While Phelps offers a glimpse into newsrooms at major publications in the country between 1940 and 1985, the title of the book suggests that he will also explore the convergence of his two specific quests--spirituality and journalism. Ultimately, he deals with these separately, for the most part, and incompletely. For example, in discussing the Pulitzer award at the Boston Globe, he admits: “We did what publishers and editors always deny: we sought to win a prize, not just inform our readers” (p. 243). There is no further explanation about whether that goal affected the final reports that were published, or whether he viewed the articles as being as good, better, or worse as a result of the focus on winning a Pulitzer. He also does not connect this statement to his spiritual journey: Did he feel this was an ethical goal?
At another point in the book, discussing a coworker at the New York Times in the 1950s, Phelps says the man was “barred by the Jewish Sulzberger family that controlled the paper from the title (of executive editor) because of a long-standing policy against Jews in the top editor’s job” (p. 103). In a memoir entitled God and the Editor, more of an explanation is expected of this policy, of his reaction to this policy, and of his coworkers reaction to this policy.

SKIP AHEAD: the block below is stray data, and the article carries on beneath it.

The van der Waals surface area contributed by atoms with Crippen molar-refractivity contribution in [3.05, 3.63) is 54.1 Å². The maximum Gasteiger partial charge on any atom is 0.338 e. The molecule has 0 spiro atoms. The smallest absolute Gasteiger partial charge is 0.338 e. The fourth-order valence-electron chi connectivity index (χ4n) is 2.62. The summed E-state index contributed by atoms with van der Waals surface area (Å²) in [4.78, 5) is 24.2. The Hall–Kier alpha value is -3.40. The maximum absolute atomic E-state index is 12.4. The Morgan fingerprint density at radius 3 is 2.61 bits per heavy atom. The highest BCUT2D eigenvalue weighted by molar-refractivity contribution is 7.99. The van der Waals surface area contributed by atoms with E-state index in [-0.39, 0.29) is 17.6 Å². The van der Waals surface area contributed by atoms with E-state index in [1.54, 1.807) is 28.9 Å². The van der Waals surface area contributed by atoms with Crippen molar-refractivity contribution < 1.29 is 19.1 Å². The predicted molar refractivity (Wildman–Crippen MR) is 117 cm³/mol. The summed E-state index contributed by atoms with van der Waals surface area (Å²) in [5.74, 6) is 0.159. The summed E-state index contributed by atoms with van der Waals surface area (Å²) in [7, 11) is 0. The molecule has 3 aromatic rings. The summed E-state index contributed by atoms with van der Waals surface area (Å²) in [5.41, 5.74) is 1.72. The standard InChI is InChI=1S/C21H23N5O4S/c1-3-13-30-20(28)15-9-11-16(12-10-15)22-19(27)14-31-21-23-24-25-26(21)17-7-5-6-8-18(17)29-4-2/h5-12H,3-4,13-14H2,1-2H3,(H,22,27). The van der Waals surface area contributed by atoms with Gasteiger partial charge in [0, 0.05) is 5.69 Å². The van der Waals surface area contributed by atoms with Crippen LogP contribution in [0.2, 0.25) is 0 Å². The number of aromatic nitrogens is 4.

This is the type of memoir that is most interesting when the author is someone who is well-known, such as when Barbara Walters discussed her unique experience in journalism in the memoir Audition (2008). Readers of Audition who had a public perception of Walters and the stories she covered over the years were given a behind-the-scenes look into them, from her perspective, as well as insights into her own personal experiences. Since Phelps is not a well-known public figure, the factual account of his experiences will likely be most relatable to his peers, specifically those who worked in newsrooms across America between 1940 and 1985 and had similar experiences. If he had placed his experiences in a broader context and compared them to current journalistic practices, the book would be more relatable to contemporary journalists working in the field today--especially, perhaps, those who still think of the profession as something of a religion.
: My Search for Meaning at The New York Times